Birk (Birch): Though lefse is traditionally Norwegian, my family didn’t know how to make it from scratch until our neighbors in Minnesota taught us. So, I will always associate fresh lefse with Minnesota. When I think of Minnesota and our neighborhood I also think of birch forests, so I plated the lefse to look like a birch forest floor. Instead of the hot dogs that we would normally put in lefse, I filled mine with local pork pate, a nod to the amazing pate one of our neighbors always brought to the parties. This I accompanied with piped mustard cream and crisped onions.
Fjelltur i vinter (Winter hike): Rømmegrøt, a sour cream porridge, is one of Norway’s national dishes. It is a hearty food for eating while you’re out in the mountains. Traditionally it is served topped with cinnamon and sugar and accompanied by cured meats and a nice cold beer. I decided to combine all those elements by cooking the meat with cinnamon and beer and serving it atop the porridge, which I made from local creme fraiche instead of sour cream. On Syttende Mai, when we are eating rømmegrøt, there is always aquavit (a caraway flavored spirit) to accompany the beer, which inspired me to infuse the porridge with caraway. Finally, I topped the dish off with craggy chunks of horseradish meringue to recall the craggy rocks of a hike in the mountains up to the cottage where you would get the porridge.
Fjelltur i sommer (Summer hike): Another classic hiking food that you may buy at a cottage along the trail is waffles. Waffles are one of Norway’s national snacks, and a must have at Syttende Mai. At other times, I’ve been hiking and we’ve stopped to grill sausages. I put the two of these ideas together, making savory beer waffles and miniature versions of a traditional sausage, the medisterpølse. I accompanied this with a blueberry ketchup, representing all the blueberries we stop and pick on summer hikes, and finished the dish with crisped onions and foraged plants to make it look a bit like the woods along a hiking path.
Får i kål (Sheep in cabbage): One of the most traditional Norwegian dishes I know of, Får i kål translates literally as “sheep in cabbage,” and it’s usually a big pot of lamb and cabbage hunks cooked together. I decided instead to go the completely literal route and wrapped cabbage leaves around little pieces of lamb that had been slowly braised with woodsy spices (fennel and juniper) and locally picked ramps. I topped this with an herb cream sauce, going for the green look of a pasture where you would stumble upon sheep and goats grazing in the mountains.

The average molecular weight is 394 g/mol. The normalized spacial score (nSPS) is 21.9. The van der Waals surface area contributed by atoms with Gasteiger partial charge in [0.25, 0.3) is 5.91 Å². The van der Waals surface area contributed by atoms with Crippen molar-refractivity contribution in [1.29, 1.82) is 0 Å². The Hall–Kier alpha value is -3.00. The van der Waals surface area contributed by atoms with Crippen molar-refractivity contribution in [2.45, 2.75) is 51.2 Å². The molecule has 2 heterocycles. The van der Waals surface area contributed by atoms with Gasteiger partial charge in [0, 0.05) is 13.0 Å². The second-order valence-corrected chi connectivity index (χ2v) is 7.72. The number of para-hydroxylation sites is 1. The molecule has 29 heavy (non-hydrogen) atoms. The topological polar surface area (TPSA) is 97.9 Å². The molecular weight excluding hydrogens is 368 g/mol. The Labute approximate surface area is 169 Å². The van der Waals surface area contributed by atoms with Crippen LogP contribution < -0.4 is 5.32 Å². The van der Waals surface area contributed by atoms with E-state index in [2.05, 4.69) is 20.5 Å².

Gård (Farm): Meatballs and mashed potatoes with gravy is an iconic Scandinavian dish. It is farm food, hearty and satisfying. I pictured the farms near our cabin in Norway, where the cows are grazing in a field along the edge of the vegetable patch, and I created a plating to look a bit like that edge of the potato field, where all the ingredients come from, by using tiny meatballs, potato puree, new peas, gjetost tuile shards, and rye “dirt.”
Jul (Christmas): At Christmas our traditional meal is pork, cabbage, and potatoes. This dish is designed to look a little like a Christmas star and uses the central elements of the Christmas meal by combining them into a crispy lefse cup filled with a pork crackling studded red cabbage confit. The cabbage is usually cooked with caraway in it, but I took that bit out and added it instead in the form of a caraway salt sprinkled about.
Matpakke (Lunch packet): The open-faced sandwich is eaten across Scandinavia, and we always have a spread of breads and toppings at Syttende Mai. So, I created an updated version using rye bread topped with homemade renditions of several traditional sandwich toppings, including locally cured ham, pea puree, fresh cheese, and caramelized whey (caramelizing whey is how gjetost is made).
Hvordan vi overlevde (How we survived): Not that long ago, Norway was extremely poor, and life was basically focused on survival. In this dish, I wanted to use the two fundamental foods people survived on for years, salt cod and rutabaga. I wanted to evoke the harsh feeling of pure survival with the look of this dish, but at the same time, I took the rutabaga and presented it in a form that root vegetables are increasingly seen in now that the country is wealthy and modernized, the chip. I sprinkled the rutabaga chip with powdered salt cod and added just a little bit of nutmeg creme fraiche for dipping.